6. If you don’t like labels, don’t use them, i.e. “NIMBY homeowners,” which you use disingenuously knowing full well that many, many people who oppose SB827 and other such measures are renters who have real concerns about displacement.

    If you don’t want to be called right wing, then don’t use right wing terms such as “job creators.” https://www.urbandictionary.com/define.php?term=Job%20Creators

    It is also a common right wing tactic to leave out inconvenient information. Why bother to argue the facts with you when you consistently twist or deny what does not fit your agenda? You seem incapable of arguing without putting words into other people’s mouths. It’s tiresome and shows bad faith.

    I don’t know, you tell me about your ties to Reagan or Hitler, you brought it up. I didn’t.

  7. Hmmm. I don’t see 580 in the tri-valley area designated as a transit corridor, in the same manner that El Camino is on the Peninsula. We just expanded BART out there so that more housing could be built. I smell a rat.

  8. I guess this just goes to show that there are many variables that go into property values than just the level of density.

  9. Where were Kim, Peskin et al when they advocated for the 5M project, which goes 47 stories where current zoning is 8-10 stories, and which will make billions for the Hearst & Forest City families and make traffic in Central SOMA even more of a nightmare? Cloaked in a guise of “community benefits” that are mostly illusions…oh, yes, but is on a transit line and only in poor old SOMA…but other districts fight going up to SIX stories…sheesh!

  10. It may be best to keep the sunset as a suburb because as Millennials are aging and having children, they are moving to the suburbs. If we value families and children, we need to provide them a place to live.

  11. Sure, “NIMBY CLUB” I was born and raised in the Bay Area. I know it well. I have lived all over. You don’t know what the eff you are talking about. But what could I expect from someone whose identity is based in their political approach to housing policy. #Weirdo

  12. I just looked at the data. Overall, high density areas have more non-family Households and fewer children. But there is no relationship to home
    values and a moderate negative correlation with gross rent. On the other hand,
    there is a positive correlation with higher value per room and higher rents per
    room. There is a moderate negative correlation with incomes.

    However, it is a mixed bag. Very high density is different than lower high-density areas. The highest density areas Like Downtown, Tenderloin, Chinatown have low home values and low rent, but the price per room and rent per room is above average. Above average density areas but less high-density areas are high value and high rent: like Marina Pacific Heights, Russian Hill, NobHill, Cow Hollow, Haight, Mission Dolores-Castro, Telegraph Hill.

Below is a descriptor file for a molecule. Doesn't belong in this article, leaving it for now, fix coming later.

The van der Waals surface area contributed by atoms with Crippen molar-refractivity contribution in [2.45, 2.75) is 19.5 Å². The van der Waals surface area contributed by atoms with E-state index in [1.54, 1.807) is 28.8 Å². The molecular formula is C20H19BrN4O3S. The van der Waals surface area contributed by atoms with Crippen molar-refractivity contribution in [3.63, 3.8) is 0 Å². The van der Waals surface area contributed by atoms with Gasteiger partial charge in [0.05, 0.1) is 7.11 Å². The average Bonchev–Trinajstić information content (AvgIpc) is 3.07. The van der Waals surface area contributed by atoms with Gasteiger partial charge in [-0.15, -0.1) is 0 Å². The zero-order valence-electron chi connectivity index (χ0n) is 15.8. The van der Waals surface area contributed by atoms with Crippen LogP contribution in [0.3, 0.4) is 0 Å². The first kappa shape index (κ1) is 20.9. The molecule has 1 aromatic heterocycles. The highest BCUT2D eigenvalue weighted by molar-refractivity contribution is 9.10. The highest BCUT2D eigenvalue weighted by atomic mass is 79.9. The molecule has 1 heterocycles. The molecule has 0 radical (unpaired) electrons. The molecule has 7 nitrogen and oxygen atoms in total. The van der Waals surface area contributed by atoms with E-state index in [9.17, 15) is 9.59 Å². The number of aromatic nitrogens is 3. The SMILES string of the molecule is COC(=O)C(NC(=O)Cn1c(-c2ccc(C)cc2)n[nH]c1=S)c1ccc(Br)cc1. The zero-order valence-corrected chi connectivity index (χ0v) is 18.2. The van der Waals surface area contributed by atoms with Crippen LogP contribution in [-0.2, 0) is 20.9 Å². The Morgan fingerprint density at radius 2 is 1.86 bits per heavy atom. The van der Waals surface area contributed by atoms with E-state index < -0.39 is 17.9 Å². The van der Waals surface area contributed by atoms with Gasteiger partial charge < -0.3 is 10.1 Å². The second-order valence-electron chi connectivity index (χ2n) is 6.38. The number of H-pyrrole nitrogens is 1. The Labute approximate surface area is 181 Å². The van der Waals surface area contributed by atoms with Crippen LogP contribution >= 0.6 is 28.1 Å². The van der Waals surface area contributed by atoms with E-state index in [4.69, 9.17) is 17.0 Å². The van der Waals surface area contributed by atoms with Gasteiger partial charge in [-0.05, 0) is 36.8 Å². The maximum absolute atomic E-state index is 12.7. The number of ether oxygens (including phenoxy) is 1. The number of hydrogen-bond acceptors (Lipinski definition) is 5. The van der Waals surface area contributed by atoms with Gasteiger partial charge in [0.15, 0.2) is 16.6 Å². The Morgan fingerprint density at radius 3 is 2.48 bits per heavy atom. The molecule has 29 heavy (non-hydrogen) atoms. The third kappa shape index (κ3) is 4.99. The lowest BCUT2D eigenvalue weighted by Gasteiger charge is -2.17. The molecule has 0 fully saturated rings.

13. Yes, labels make us all feel better. Just like how you totting yourself as a progressive allows you to mask your classically conservative tendencies like scapegoating, denial of science, xenophobia, and desperate preservation of your own lifestyle and surroundings. Oh, but you say you’re a progressive that cares about poor people and moved to SF some time ago so you’re exempt from being labeled a selfish conservative. Right.

    Isn’t label slinging fun? Let’s play the ideological compartmentalization game rather than discuss issues, shall we? Let’s skip talking about facts, trends, numbers, analysis, etc. and just say “No, you’re an X, so must be wrong!”. How many degrees of separation am I from Reagan? Or Hitler?

    Nothing says “right-wing Libertarian” like looking at photos of the Sunset district and saying “They could totally stand to put some taller apartment buildings there”, right?

  14. It’s true when the density is created by market-rate housing in a hot market. Currently, wealthy people want to live in a dense environment with cafe’s, restaurants and bars, nice shops, etc. Land values go up because developers know they can increase their profits by building more units that can be sold or rented to the highest bidder.

  15. Well, at least you have finally come out as a YIMBY despite all your earlier protestations, as well as a right-wing Libertarian.

  16. Landlords are evil, money hoarding leeches on a free society. Mr. Redmond should not be required to do as you suggest. Our local and state governments should be building and maintaining all the required subsidized housing for the income restricted citizens.

  17. “something as ridiculous as a 6 story apartment building”

    I know, right? Paris is *such* a dump.

  18. “but the reality is that increased density in SF typically drives UP property values” Is that true?

  19. IMHO the cuisine is also a major problem. The combination of incredible produce from the central valley in the hands of wonderful Asian chefs who have migrated here…this surely contributes to the attractiveness of San Francisco and hence to the housing situation.